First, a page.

Which missing nutrient could affect your performance?

I know we’d all like to think that diet alone will supply you with a complete range of nutrients that will sustain your every need from energy to brain function to fertility, let alone your athletic performance. In this day and age of food processing and fast food, you’d have to be fairly enthusiastic about buying organic, and put in an incredible effort into juicing to actually get your daily nutritional requirements from your diet.

Some of the most common nutrient deficiencies can affect your energy levels and brain function so dramatically, leaving your head spinning as to why you’re not doing so well in your training, or why you can’t seem to stay awake much past 5pm!

Vitamin C will make a big impact on your energy, as it directly produces dopamine and adrenalin. It’s very quickly used up during stress, exercise, or working long hours. A high dose taken slowly over the day will raise your energy and get you feeling fantastic, right through till the day’s end. In the long run, it’s an important nutrient to reduce aging conditions such as dementia, Alzheimer’s and easy bruising or bleeding often seen in the elderly. It’s also great for boosting your immune system.

Zinc is one of the most abundant nutrients used in the body and acts as a catalyst in functions such as digestion, immune system, sexual function, hormone production and brain neurotransmitter production. Not only is it great for your mood, libido, and energy, it’s also a necessary nutrient to protect you from infection and an immune system slump immediately following events.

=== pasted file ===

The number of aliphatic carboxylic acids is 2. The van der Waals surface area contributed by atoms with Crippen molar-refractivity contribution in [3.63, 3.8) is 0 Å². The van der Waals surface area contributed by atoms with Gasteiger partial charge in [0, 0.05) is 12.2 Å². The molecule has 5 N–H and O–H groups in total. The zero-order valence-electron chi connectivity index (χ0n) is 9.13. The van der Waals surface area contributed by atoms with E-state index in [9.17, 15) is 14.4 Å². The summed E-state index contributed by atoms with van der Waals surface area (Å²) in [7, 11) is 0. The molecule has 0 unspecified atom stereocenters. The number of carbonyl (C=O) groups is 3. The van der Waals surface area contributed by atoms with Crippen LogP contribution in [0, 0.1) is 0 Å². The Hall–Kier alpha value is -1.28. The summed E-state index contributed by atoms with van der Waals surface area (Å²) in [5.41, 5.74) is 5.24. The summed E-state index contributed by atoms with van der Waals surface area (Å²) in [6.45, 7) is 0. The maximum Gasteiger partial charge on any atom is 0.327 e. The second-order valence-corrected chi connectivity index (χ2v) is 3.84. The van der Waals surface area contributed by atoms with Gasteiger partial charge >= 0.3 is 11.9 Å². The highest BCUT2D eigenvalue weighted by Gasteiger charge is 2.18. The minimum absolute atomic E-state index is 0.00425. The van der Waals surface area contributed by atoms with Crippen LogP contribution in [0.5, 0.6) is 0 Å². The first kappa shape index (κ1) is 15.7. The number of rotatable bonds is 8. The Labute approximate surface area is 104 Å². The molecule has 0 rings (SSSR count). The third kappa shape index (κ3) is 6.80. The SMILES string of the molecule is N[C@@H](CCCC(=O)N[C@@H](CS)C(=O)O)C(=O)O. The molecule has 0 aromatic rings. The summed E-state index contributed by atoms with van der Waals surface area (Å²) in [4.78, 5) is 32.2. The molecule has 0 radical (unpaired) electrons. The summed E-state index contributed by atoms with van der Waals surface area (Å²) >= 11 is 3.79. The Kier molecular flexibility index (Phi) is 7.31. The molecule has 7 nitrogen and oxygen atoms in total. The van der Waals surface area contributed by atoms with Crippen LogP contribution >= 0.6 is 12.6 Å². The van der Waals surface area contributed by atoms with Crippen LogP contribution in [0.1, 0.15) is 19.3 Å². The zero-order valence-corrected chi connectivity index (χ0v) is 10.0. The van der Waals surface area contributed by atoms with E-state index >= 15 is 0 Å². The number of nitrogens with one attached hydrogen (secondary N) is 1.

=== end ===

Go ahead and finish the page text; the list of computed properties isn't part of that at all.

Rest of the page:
Iron deficiency can cause depression or extreme fatigue issues, and should be considered if you’re struggling with poor energy or insomnia. Iron supplementation, however, should only be taken if your iron has been blood tested to confirm deficiency, as an overload of iron can be toxic. Often patients with gut inflammation or gut disease are found to be deficient in iron.

Magnesium is often depleted in athletes, who have an increased demand due to its use in energy production, the immune system, muscle contraction, neuromuscular transmission, regulation of body temperature and regulation of other electrolytes which can help prevent muscle cramping.

Any or all of these nutrients, plus a huge range of other nutrients such as B complex vitamins, should be checked to ensure you’re performing at your optimum level. Nutrient deficiencies can cause a range of health problems and often go undetected. Seeing an experienced integrated health practitioner can help identify what testing should be done to improve your current and future health.

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